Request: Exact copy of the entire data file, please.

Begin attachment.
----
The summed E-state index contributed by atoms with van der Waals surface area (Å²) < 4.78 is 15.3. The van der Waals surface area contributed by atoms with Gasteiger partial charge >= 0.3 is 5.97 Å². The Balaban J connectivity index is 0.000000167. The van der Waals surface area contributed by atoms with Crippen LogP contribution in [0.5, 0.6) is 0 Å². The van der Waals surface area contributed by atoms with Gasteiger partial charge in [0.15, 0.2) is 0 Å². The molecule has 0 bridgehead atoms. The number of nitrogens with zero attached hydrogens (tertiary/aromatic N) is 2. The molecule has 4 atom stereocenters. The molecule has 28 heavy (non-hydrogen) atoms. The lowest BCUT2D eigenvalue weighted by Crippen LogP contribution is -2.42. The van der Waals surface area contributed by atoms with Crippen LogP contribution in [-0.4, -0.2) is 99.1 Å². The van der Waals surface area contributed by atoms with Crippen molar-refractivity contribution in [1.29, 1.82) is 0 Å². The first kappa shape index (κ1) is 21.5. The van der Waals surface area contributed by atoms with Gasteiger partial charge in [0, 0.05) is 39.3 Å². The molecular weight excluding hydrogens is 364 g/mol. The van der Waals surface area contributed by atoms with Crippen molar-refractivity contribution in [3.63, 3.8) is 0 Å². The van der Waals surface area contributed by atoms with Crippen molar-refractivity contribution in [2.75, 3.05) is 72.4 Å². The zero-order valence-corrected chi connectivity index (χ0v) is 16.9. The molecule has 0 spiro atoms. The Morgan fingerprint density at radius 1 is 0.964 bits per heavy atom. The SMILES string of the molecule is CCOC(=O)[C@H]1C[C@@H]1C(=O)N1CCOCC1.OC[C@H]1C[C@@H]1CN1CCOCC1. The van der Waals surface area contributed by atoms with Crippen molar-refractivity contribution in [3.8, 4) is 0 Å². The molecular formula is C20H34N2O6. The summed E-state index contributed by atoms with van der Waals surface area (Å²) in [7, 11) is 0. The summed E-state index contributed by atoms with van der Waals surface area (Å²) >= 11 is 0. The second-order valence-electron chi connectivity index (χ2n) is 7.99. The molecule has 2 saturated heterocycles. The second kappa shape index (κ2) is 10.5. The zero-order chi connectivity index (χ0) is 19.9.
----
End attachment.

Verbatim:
The summed E-state index contributed by atoms with van der Waals surface area (Å²) < 4.78 is 15.3. The van der Waals surface area contributed by atoms with Gasteiger partial charge >= 0.3 is 5.97 Å². The Balaban J connectivity index is 0.000000167. The van der Waals surface area contributed by atoms with Crippen LogP contribution in [0.5, 0.6) is 0 Å². The van der Waals surface area contributed by atoms with Gasteiger partial charge in [0.15, 0.2) is 0 Å². The molecule has 0 bridgehead atoms. The number of nitrogens with zero attached hydrogens (tertiary/aromatic N) is 2. The molecule has 4 atom stereocenters. The molecule has 28 heavy (non-hydrogen) atoms. The lowest BCUT2D eigenvalue weighted by Crippen LogP contribution is -2.42. The van der Waals surface area contributed by atoms with Crippen LogP contribution in [-0.4, -0.2) is 99.1 Å². The van der Waals surface area contributed by atoms with Crippen molar-refractivity contribution in [1.29, 1.82) is 0 Å². The first kappa shape index (κ1) is 21.5. The van der Waals surface area contributed by atoms with Gasteiger partial charge in [0, 0.05) is 39.3 Å². The molecular weight excluding hydrogens is 364 g/mol. The van der Waals surface area contributed by atoms with Crippen molar-refractivity contribution in [3.63, 3.8) is 0 Å². The van der Waals surface area contributed by atoms with Crippen molar-refractivity contribution in [2.75, 3.05) is 72.4 Å². The zero-order valence-corrected chi connectivity index (χ0v) is 16.9. The molecule has 0 spiro atoms. The Morgan fingerprint density at radius 1 is 0.964 bits per heavy atom. The SMILES string of the molecule is CCOC(=O)[C@H]1C[C@@H]1C(=O)N1CCOCC1.OC[C@H]1C[C@@H]1CN1CCOCC1. The van der Waals surface area contributed by atoms with Crippen molar-refractivity contribution in [3.8, 4) is 0 Å². The molecular formula is C20H34N2O6. The summed E-state index contributed by atoms with van der Waals surface area (Å²) in [7, 11) is 0. The summed E-state index contributed by atoms with van der Waals surface area (Å²) >= 11 is 0. The second-order valence-electron chi connectivity index (χ2n) is 7.99. The molecule has 2 saturated heterocycles. The second kappa shape index (κ2) is 10.5. The zero-order chi connectivity index (χ0) is 19.9.